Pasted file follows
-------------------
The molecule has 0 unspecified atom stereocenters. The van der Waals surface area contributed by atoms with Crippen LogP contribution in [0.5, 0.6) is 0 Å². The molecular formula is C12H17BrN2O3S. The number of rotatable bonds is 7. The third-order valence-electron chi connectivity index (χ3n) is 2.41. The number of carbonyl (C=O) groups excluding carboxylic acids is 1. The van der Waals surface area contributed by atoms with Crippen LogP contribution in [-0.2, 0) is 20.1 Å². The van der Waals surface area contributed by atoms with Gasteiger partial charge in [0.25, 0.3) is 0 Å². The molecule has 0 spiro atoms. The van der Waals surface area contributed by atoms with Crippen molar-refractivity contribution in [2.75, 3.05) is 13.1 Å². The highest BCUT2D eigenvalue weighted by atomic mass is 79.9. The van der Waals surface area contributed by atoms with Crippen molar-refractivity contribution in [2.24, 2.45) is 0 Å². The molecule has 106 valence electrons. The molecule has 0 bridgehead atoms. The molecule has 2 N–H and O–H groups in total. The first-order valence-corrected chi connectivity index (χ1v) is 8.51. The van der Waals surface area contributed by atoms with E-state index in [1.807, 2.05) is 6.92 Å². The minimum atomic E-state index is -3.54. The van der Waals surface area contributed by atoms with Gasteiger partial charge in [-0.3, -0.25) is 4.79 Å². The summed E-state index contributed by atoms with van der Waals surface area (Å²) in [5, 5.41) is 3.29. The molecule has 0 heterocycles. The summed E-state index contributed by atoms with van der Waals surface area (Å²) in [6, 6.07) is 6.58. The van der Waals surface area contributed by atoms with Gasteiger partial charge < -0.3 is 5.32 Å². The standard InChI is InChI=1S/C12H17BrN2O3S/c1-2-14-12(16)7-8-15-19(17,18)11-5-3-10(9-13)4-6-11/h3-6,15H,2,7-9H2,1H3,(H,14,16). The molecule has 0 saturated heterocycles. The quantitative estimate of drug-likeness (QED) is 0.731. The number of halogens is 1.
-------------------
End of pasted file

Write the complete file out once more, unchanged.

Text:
The molecule has 0 unspecified atom stereocenters. The van der Waals surface area contributed by atoms with Crippen LogP contribution in [0.5, 0.6) is 0 Å². The molecular formula is C12H17BrN2O3S. The number of rotatable bonds is 7. The third-order valence-electron chi connectivity index (χ3n) is 2.41. The number of carbonyl (C=O) groups excluding carboxylic acids is 1. The van der Waals surface area contributed by atoms with Crippen LogP contribution in [-0.2, 0) is 20.1 Å². The van der Waals surface area contributed by atoms with Gasteiger partial charge in [0.25, 0.3) is 0 Å². The molecule has 0 spiro atoms. The van der Waals surface area contributed by atoms with Crippen molar-refractivity contribution in [2.75, 3.05) is 13.1 Å². The highest BCUT2D eigenvalue weighted by atomic mass is 79.9. The van der Waals surface area contributed by atoms with Crippen molar-refractivity contribution in [2.24, 2.45) is 0 Å². The molecule has 106 valence electrons. The molecule has 0 bridgehead atoms. The molecule has 2 N–H and O–H groups in total. The first-order valence-corrected chi connectivity index (χ1v) is 8.51. The van der Waals surface area contributed by atoms with E-state index in [1.807, 2.05) is 6.92 Å². The minimum atomic E-state index is -3.54. The van der Waals surface area contributed by atoms with Gasteiger partial charge in [-0.3, -0.25) is 4.79 Å². The summed E-state index contributed by atoms with van der Waals surface area (Å²) in [5, 5.41) is 3.29. The molecule has 0 heterocycles. The summed E-state index contributed by atoms with van der Waals surface area (Å²) in [6, 6.07) is 6.58. The van der Waals surface area contributed by atoms with Gasteiger partial charge < -0.3 is 5.32 Å². The standard InChI is InChI=1S/C12H17BrN2O3S/c1-2-14-12(16)7-8-15-19(17,18)11-5-3-10(9-13)4-6-11/h3-6,15H,2,7-9H2,1H3,(H,14,16). The molecule has 0 saturated heterocycles. The quantitative estimate of drug-likeness (QED) is 0.731. The number of halogens is 1.